Entitled “Exploring the value of coastal heritage to different sectors of society using discrete choice experiments”, this project will explore the applicability of economic valuation to coastal heritage and apply discrete choice modelling to value maritime heritage sites.
The University of Stirling and Historic England are pleased to announce the opportunity for a fully-funded collaborative doctoral partnership student to undertake a project focusing on the economic valuation of coastal heritage in South West England. This is an ideal opportunity for a candidate who is aiming to complete a PhD and undertake a substantial piece of research that makes a contribution to the fields of environmental or cultural economics and heritage valuation. The project will explore the applicability of economic valuation to coastal heritage and apply discrete choice modelling to value maritime heritage.
This PhD project will focus on the economic valuation of coastal heritage in South West England. It will explore the applicability of economic valuation to coastal heritage and apply discrete choice modelling to value maritime heritage sites. The project will be jointly supervised by Dr Tobias Börger (Economics Division at The University of Stirling Management School) and Adala Leeson (Historic England) in collaboration with the Heritage subject area at the University of Stirling, the University of Plymouth and Fjordr Ltd.
The research will seek to capture intangible, non-use values of the conservation of coastal heritage sites that go beyond narrow notions of economic value of heritage sites (e.g. tourism revenue or employment effects). The valuation study will explore values for coastal heritage sites held by different user groups (e.g. locals and tourists). While economic valuation is at the heart of this project, the use of focus groups, interviews and surveys within this approach allows for a deeper exploration of the factors that shape people’s relationships with coastal heritage. The project will use state-of-the-art methods to analyse discrete choice experiment (DCE) data to examine the relationships between (economic) values for coastal heritage and concepts such as social and contested values and place identity.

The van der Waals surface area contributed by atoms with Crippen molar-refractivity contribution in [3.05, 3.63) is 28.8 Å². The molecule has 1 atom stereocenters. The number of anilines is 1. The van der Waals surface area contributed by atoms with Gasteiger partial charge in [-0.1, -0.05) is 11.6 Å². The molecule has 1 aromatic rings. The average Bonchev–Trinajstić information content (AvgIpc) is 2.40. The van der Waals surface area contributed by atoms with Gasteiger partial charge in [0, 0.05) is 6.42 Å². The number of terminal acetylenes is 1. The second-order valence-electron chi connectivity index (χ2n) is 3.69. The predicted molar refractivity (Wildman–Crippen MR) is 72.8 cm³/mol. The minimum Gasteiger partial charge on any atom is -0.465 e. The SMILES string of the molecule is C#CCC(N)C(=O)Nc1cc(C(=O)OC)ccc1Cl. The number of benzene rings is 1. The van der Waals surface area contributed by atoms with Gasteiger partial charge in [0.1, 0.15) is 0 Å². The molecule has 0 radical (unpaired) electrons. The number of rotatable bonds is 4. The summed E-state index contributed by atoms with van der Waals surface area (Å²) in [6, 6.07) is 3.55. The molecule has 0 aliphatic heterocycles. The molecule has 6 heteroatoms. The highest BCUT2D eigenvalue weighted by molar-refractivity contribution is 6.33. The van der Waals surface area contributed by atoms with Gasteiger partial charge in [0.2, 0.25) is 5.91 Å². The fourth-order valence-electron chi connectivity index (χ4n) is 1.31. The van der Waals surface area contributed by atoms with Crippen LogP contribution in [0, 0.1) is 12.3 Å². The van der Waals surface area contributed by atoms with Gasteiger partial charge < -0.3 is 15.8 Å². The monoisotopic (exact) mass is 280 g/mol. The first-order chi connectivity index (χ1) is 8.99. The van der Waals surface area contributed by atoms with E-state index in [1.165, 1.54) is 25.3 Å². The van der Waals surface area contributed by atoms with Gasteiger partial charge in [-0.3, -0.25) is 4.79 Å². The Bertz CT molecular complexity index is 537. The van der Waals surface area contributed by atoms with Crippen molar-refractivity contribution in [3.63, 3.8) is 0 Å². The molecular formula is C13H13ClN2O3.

The student will work with Dr Tobias Börger (Economics), Prof Danny Campbell (Economics) and Dr Chiara Bonacchi (Heritage) at Stirling, Adala Leeson at Historic England, Dr Tara Hooper at Plymouth and Dr Antony Firth at Fjordr Ltd.
The successful student will benefit from being part of the Applied Choice Research Group, which is a new and exciting research group established to provide a focal point for the research interests of staff within the Economics Division who work in various applied fields of choice modelling. The student will also be part of and contribute to the Centre for Environment, Heritage and Policy and the inter-faculty Cultural Heritage Programme at the University of Stirling.
The Economics Division at the University of Stirling Management School is a vibrant community with world-leading academic credentials and strong professional links with interdisciplinary researchers, policy institutions and the business community. Our research programmes and collaborative research environment, together with the expertise from the Heritage subject area, makes Stirling the ideal place for your PhD.
Historic England is the Government’s statutory advisor on the historic environment in England. It is the public body that helps people care for, enjoy and celebrate England’s spectacular historic environment.
As this is a collaborative award, students will be expected to spend time at both the University of Stirling and Historic England, including a minimum of 3 months placement at Historic England, which may be spread over the period of the studentship. There will also be time spent in SW England based at Plymouth to conduct fieldwork. The successful candidate will be eligible to participate in CDP Cohort Development events. All new CDP students will be expected to attend the CDP Student Launch Event on Monday 21 September 2020 at the British Museum.
Value of studentship
Full-time studentship for 45 months (3.75 years) or part-time equivalent. Possibility of being extended for an additional three months to provide professional development opportunities, or up to three months of funding may be used to pay for the costs the student might incur in taking up professional development opportunities.
The award pays tuition fees up to the value of the full-time home/EU UKRI rate for PhD degrees. The Research Councils UK Indicative Fee Level for 2020/21 is £4,407. International candidates can apply if they can meet the difference between UK/EU and International Tuition fees from their own resources. See further details on PhD fee rates at the University of Stirling.
The successful candidate will receive a monthly stipend for the course of the studentship. The National Minimum Doctoral Stipend for 2020/21 is £15,285. Further details can be found on the UKRI website. The student is eligible to receive an additional travel and related expenses grant during the course of the project courtesy of Historic England worth up to £1,000 per year for 3.75 years (45 months).
The project can be undertaken on a full-time or part-time basis (to a minimum of 50% of time on the PhD).